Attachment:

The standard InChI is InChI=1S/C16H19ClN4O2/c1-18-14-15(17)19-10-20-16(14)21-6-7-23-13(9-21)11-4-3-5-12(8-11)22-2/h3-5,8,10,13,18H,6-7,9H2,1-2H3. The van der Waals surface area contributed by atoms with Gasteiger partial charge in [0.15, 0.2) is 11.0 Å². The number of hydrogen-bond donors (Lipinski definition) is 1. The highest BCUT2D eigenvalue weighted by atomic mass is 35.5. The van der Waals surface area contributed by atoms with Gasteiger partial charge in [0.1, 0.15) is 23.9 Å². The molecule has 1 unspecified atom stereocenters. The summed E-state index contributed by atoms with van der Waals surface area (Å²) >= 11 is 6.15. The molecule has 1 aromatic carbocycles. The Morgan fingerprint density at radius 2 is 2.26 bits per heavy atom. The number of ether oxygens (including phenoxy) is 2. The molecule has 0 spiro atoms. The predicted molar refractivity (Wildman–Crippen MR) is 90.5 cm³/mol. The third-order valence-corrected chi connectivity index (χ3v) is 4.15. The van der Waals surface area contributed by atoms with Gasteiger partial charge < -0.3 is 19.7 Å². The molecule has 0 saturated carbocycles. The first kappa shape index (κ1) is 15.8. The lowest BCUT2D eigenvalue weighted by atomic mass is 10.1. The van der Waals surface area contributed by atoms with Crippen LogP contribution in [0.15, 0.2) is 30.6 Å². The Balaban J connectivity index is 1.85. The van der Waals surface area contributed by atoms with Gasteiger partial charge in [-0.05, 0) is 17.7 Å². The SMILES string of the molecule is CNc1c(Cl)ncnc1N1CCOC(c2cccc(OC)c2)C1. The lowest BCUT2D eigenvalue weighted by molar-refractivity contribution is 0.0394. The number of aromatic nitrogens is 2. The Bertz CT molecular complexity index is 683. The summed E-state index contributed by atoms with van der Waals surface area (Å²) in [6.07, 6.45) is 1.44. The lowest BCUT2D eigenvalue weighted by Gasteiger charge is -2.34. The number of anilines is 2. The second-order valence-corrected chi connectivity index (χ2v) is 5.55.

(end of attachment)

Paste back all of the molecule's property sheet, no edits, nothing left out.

The standard InChI is InChI=1S/C16H19ClN4O2/c1-18-14-15(17)19-10-20-16(14)21-6-7-23-13(9-21)11-4-3-5-12(8-11)22-2/h3-5,8,10,13,18H,6-7,9H2,1-2H3. The van der Waals surface area contributed by atoms with Gasteiger partial charge in [0.15, 0.2) is 11.0 Å². The number of hydrogen-bond donors (Lipinski definition) is 1. The highest BCUT2D eigenvalue weighted by atomic mass is 35.5. The van der Waals surface area contributed by atoms with Gasteiger partial charge in [0.1, 0.15) is 23.9 Å². The molecule has 1 unspecified atom stereocenters. The summed E-state index contributed by atoms with van der Waals surface area (Å²) >= 11 is 6.15. The molecule has 1 aromatic carbocycles. The Morgan fingerprint density at radius 2 is 2.26 bits per heavy atom. The number of ether oxygens (including phenoxy) is 2. The molecule has 0 spiro atoms. The predicted molar refractivity (Wildman–Crippen MR) is 90.5 cm³/mol. The third-order valence-corrected chi connectivity index (χ3v) is 4.15. The van der Waals surface area contributed by atoms with Gasteiger partial charge < -0.3 is 19.7 Å². The molecule has 0 saturated carbocycles. The first kappa shape index (κ1) is 15.8. The lowest BCUT2D eigenvalue weighted by atomic mass is 10.1. The van der Waals surface area contributed by atoms with Crippen LogP contribution in [0.15, 0.2) is 30.6 Å². The Balaban J connectivity index is 1.85. The van der Waals surface area contributed by atoms with Gasteiger partial charge in [-0.05, 0) is 17.7 Å². The SMILES string of the molecule is CNc1c(Cl)ncnc1N1CCOC(c2cccc(OC)c2)C1. The lowest BCUT2D eigenvalue weighted by molar-refractivity contribution is 0.0394. The number of aromatic nitrogens is 2. The Bertz CT molecular complexity index is 683. The summed E-state index contributed by atoms with van der Waals surface area (Å²) in [6.07, 6.45) is 1.44. The lowest BCUT2D eigenvalue weighted by Gasteiger charge is -2.34. The number of anilines is 2. The second-order valence-corrected chi connectivity index (χ2v) is 5.55.